Block on Trump's Asylum Ban Upheld by Supreme Court
At the office, meetings are the bane of your existence, especially if, for some reason, they're not billable. That means you're spending half an hour to an hour waiting for the meeting to end so you can go bill some time. Your life becomes unbearable if you're spending a whole day in meetings instead of doing billable work.
Meetings don't have to make your day awful, though, and you can still stay productive throughout a day of Meetings That Won't Die. Here are five tips to stay productive even though you're being dragged into a conference room all the time.
The best defense is a good offense, and even though you've been roped into a meeting, you might not even have to be there. Check with the meeting organizer to ensure that your presence is required; it may just be that you got invited to the meeting because you report to someone who reports to someone else ... basically, no one asked if you actually had to be there.
This technique comes with a caveat: Use it too often and colleagues or superiors might think you're trying to weasel out of responsibility. So determine whether you really, really need to pull this lever before you do.
What if you simply can't escape a day of meetings? Then you need to spend your day like an EMT, doing triage on the tasks you absolutely have to get done. If something can be put off until tomorrow, then do it. If an email or phone call can go unanswered, then put it on the to-do list.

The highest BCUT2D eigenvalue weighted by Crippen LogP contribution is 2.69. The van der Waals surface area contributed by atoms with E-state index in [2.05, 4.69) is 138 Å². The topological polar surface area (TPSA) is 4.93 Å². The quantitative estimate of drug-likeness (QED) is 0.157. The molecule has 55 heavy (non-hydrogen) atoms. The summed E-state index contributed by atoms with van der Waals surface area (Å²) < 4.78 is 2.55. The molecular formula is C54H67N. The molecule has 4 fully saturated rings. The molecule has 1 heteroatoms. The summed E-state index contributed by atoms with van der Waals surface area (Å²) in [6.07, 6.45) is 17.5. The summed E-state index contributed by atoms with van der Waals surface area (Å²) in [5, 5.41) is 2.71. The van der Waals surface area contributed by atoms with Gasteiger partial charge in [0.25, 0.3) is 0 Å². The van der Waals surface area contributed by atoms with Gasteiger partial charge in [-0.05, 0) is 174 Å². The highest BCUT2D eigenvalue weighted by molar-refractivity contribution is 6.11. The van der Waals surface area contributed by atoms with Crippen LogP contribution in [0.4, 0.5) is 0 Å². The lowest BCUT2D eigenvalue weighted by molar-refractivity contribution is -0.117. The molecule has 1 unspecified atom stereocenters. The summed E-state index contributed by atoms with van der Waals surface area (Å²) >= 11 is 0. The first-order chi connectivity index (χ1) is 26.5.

If a senior associate or partner keeps scheduling irrelevant meetings, bring the subject up (but please, don't use the word "irrelevant"). Point out that the whole group could be more productive, and bill more hours, by skipping meetings and instead handling tasks over email.
This presupposes, though, that your superiors are easy to talk to and won't automatically think ill of you for criticizing their "day full of meetings" strategy. Approach with diplomacy and forethought.
If you're not the meeting organizer, but you notice that meetings largely consist of pointless discussions that don't have to last 30 minutes, find a way to politely interject and bring the group's focus back to the task at hand. Ask whether the fine points can be discussed offline. Like the others in the room, your time is valuable, and you didn't sign up to listen to other people debate.
If it's just your presence that's required -- in the sense of, people want to see a live body in a chair -- then you can do other work while you're in a meeting. Answer some emails, mark up a draft, or do anything else you need to finish today. (Of course, if your input is expected, you might get startled when someone keeps yelling your name: "Hey, Dave! Wake up!") Again, use this approach with care and an understanding of your firm culture. What is and isn't OK about multitasking during meetings? Then, take it from there.
Meeting with a lawyer can help you understand your options and how to best protect your rights. Visit our attorney directory to find a lawyer near you who can help.
Sign into your Legal Forms and Services account to manage your estate planning documents.Sign In
Create an account allows to take advantage of these benefits: